Apple has claimed the battery life of the Air is five hours. Indeed, when you fully charge the battery and set the countdown timer to show remaining time, it says exactly five hours. As you begin using the Air though, that number begins to fluctuate wildly according to the demands being placed on the system. We tested battery life by simply using the Air for standard desktop tasks and web surfing and were able to go for three hours and five minutes. Obviously, this is far short of five hours, but our experience has taught us that manufacturer’s claims are always wildly off the mark, and are probably obtained by letting the notebook idle at the desktop with WiFi disabled, screen dark, etc.
Image Courtesy of Apple
Apple’s Remote Disc technology is intriguing, as it allows the Air to use the optical drive of another PC or Mac wirelessly. This is important since there’s no optical drive in the Air. You can purchase a USB-powered optical drive for $99 USD, however. We tested the Remote Disc and found it to be quite limited in usefulness. We installed the required files on our desktop PC and then tried to read several discs on the Air. We first tried playing an audio CD but the Air couldn’t see the disc. Next we tried playing a DVD movie but this also didn’t work. We did some research and found that the Air is unable to handle the CSS encryption on DVDs, and that in order to watch a movie on the Air you’d have to decrypt the DVD, rip the files to the hard drive and then watch it. Finally we inserted the Mac OS X disc that came with the Air, and it worked just fine. It seems that the true purpose of Remote Disc isn’t so much full usage of an optical drive, but rather to use it primarily for installing software on your Mac.
As with most Apple products, elegant touches abound with the Air. We loved the backlit keyboard and found the ambient light sensor to work very well. It’s also great how the Mac instantly goes to sleep when you close the lid, and comes back to life immediately when you re-open it. We were also smitten with the huge touchpad, which incorporates multi-touch gestures like those found on the iPhone. If you pinch the touchpad you shrink the interface, and so forth. It works amazingly well and is an awesome feature indeed. The Air also feels completely solid and well-built despite being so thin.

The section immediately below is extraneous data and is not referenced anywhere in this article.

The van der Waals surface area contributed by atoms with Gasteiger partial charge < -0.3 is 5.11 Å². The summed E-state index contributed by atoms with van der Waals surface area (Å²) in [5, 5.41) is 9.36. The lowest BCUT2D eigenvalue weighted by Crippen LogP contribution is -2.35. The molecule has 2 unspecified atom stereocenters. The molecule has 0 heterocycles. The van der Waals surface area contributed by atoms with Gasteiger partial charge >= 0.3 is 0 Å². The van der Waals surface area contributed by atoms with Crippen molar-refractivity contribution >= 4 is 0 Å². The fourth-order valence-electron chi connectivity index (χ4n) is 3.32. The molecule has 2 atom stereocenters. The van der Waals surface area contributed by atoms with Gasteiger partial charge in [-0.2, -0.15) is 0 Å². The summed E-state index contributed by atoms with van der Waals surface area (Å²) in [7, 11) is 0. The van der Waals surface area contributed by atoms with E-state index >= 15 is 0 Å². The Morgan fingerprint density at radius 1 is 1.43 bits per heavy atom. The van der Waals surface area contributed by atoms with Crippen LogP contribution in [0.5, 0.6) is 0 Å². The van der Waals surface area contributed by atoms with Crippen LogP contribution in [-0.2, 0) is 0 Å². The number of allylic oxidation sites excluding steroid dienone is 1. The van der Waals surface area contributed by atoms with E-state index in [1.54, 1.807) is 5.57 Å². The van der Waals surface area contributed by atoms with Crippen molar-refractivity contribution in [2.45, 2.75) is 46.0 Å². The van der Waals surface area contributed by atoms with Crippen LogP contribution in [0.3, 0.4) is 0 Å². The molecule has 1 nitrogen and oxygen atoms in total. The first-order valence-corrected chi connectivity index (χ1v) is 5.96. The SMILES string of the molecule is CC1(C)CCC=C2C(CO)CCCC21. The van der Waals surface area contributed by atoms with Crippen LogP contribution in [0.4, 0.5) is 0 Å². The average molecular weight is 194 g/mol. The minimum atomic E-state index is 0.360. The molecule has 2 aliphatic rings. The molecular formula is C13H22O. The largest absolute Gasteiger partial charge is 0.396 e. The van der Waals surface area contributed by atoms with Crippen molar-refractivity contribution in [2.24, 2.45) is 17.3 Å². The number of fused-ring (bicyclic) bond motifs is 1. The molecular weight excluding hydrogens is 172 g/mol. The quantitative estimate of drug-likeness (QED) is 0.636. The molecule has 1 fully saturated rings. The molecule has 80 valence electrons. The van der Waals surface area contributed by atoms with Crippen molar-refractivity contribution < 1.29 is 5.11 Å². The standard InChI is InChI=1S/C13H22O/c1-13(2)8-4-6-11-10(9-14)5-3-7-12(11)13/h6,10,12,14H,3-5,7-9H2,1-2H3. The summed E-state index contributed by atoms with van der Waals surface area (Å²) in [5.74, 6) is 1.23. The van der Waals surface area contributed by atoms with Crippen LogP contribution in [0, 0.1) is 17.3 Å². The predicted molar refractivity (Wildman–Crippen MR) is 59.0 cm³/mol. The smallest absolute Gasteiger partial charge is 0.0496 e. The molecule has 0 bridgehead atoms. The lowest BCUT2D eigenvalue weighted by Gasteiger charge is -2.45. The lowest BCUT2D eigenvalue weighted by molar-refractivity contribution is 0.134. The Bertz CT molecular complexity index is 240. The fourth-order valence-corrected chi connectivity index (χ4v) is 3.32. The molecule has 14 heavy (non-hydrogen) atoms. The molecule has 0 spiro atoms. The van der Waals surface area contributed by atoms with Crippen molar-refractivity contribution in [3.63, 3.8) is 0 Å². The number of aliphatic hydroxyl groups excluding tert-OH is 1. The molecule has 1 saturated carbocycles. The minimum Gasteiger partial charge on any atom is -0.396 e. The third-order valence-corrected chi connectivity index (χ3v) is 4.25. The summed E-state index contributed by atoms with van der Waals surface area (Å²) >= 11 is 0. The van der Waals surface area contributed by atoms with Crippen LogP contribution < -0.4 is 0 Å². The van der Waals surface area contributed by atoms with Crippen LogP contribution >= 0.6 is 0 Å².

There are always numerous factors to take into consideration when evaluating a laptop, but the problem with the Air is that it introduces several intangible factors that we have never encountered when reviewing PCs. Like other Apple products such as the iPhone, the Air is so beautiful and easy to use that we found ourselves becoming one of those Mac people who fall in “love” with the Apple product. It has undeniable appeal, and even us lifelong PC users were not only impressed with its performance and usability but felt drawn to it like we are to our iPhone. In fact, despite its drawbacks, our final conclusion is that we’d buy one in a heartbeat. We acknowledge its shortcomings, but in our mind they don’t outweigh its many positive attributes.
• Amazingly light
• Snappy performance
• Lots of neat features
• Non-removable battery
• Few expansion options,
• Remote Disc is flaky
- Asus ZenBook 14 vs. Apple MacBook Air
- The best laptops for college in 2020
- Everything Apple announced at its One More Thing event: Macs with New M1 silicon
- Apple MacBook Air vs. Microsoft Surface Pro 6
- Mac Mini vs. MacBook Air